This course is designed to introduce students to historical perspectives concerning the nature and meaning of assessment and testing in counseling, including psychological tests and assessments specific to clinical mental health counseling, principles, concepts and procedures for systematic appraisal or assessment of an individual’s attitudes, aptitudes, achievements, interests, and personal characteristics. Students will learn to conduct initial assessments and intake interviews including mental status evaluations, biopsychosocial history, mental health history, and psychological assessment for the purpose of treatment planning and caseload management, as well as assessing risk of danger to self or others, trauma, and abuse, use of assessments for diagnostic purposes and planning techniques and interventions for prevention and treatment of a broad range of mental health issues, basic concepts of standardized and non-standardized testing, basic statistical concepts, reliability and validity of assessments. Students are encouraged to explore ethical and culturally relevant strategies for selecting, administering, and interpreting assessment and test results for the systematic appraisal or assessment of individuals, groups, and program evaluation.

This course is designed to introduce students to the field of multicultural counseling and cultural factors relevant to clinical mental health counseling, including multicultural and pluralistic characteristics within and among diverse groups nationally and internationally. Theories and models of multicultural counseling, identity development, social justice and advocacy will be explored. Students will explore studies of change, ethnic groups, gender studies, family systems, urban and rural societies, population patterns, cultural patterns, differing lifestyles. Students will be guided to reflect upon the ways in which their own cultural and spiritual beliefs affect their worldview and how this worldview may impact the counseling process. Students will learn professional multicultural counseling, social justice and advocacy, spiritual, religious, ethical and LGBT competencies. Strategies for identifying and eliminating barriers, prejudices, oppression and discrimination will be explored.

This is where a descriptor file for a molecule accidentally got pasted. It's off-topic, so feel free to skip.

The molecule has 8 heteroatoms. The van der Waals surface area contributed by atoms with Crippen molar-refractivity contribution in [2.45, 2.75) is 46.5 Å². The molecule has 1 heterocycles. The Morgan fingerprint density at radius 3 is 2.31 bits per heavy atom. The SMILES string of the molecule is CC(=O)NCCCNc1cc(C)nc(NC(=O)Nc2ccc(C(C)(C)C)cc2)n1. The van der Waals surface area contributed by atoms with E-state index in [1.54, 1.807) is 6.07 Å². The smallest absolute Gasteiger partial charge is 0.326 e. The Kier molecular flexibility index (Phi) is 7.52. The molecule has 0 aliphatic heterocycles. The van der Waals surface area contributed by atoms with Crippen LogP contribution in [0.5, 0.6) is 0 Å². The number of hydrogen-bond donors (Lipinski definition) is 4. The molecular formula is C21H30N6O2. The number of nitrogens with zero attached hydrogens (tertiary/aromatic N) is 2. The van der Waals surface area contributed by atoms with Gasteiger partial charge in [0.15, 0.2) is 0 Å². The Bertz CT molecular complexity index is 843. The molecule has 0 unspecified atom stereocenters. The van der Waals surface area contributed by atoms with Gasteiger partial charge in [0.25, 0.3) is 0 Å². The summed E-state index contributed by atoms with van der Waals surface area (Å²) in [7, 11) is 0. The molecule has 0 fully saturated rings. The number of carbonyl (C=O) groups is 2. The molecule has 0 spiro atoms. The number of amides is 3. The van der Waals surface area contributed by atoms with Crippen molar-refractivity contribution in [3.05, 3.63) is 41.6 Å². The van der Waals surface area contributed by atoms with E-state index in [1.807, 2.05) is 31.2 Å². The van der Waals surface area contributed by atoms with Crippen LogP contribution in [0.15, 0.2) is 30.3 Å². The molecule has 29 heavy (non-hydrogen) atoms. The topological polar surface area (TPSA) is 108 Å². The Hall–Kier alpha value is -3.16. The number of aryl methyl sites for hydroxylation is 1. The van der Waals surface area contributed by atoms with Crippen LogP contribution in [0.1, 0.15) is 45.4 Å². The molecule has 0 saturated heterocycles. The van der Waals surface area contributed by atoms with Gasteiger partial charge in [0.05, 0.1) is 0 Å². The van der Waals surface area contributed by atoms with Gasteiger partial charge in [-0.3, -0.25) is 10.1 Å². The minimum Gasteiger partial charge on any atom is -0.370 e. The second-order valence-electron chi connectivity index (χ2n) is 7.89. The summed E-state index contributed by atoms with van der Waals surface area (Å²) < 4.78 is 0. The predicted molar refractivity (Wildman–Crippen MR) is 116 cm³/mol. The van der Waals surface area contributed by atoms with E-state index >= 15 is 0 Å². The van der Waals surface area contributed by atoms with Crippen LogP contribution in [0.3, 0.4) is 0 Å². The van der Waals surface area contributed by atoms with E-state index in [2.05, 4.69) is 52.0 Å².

This course is designed to introduce students to the diagnostic process, including differential diagnosis and the use of current diagnostic classification systems, including the Diagnostic and Statistical Manual of Mental Disorders (DSM) and the International Classification of Diseases (ICD) and their use in assessment and diagnosis of developmental, behavioral, and mental disorders. Students will learn the criteria of psychiatric diagnosis and theories of psychopathology, including theories and etiology of addictions and addictive behaviors, as well as the biological, neurological, physiological, systemic, and environmental factors such as crisis, disasters and trauma that affect human development, functioning, and behavior. The course will also cover the multiple professional roles and functions of counselors across specialty areas and their relationships with human service and integrated behavioral health care systems including interagency and interorganizational collaboration and consultation and strategies for interfacing with integrative health care professionals. Students will learn etiology, nomenclature, treatment, referral, and prevention of mental and emotional disorders. Students will also learn and practice essential intake interviewing, mental status evaluation, biopsychosocial and mental history and assessments for case conceptualization, diagnosis and treatment planning and caseload management, as well as strategies to promote client understanding of and access to a variety of community-based resources including classifications, indications, and contraindications of commonly prescribed psychopharmacological medications for appropriate medical referral and consultation. The course also covers the use of assessments including environmental, systemic behavioral observation, symptom checklists, and testing to assist with the diagnosis of developmental, behavioral, and mental disorders.

Students engage in disciplined theological reflection using texts from literature and popular culture and from personal and ministerial experience. Various models and methodologies of theological reflection will be used, including individual and group work.

This course explores the challenges associated with bridging the worship place and workplace, seeking to identify and respond to the perceived lack of correlation between these two important components of life in today's world. Through a combination of lectures and reflective dialogue, we try to re-define concepts such as "work," "vocation" and "spirituality" by examining aspects of Christian scripture, tradition and contemporary writings, both religious and secular.

This course introduces students to and prepares them for the unique ministry of end of life care.  Organizational structures of hospice and palliative care programs will be explored along with coordination of care with an interdisciplinary team.  Practical tools for assessment, developing a spiritual plan of care, performing interventions and rituals, caring for persons of all faiths as well as those of no faith, and documentation will be covered.  Since no skills are truly effective if the practitioner is not properly grounded, much emphasis will be placed on personal formation and presence in a clinical relationship.  One educational field trip will be a part of this course.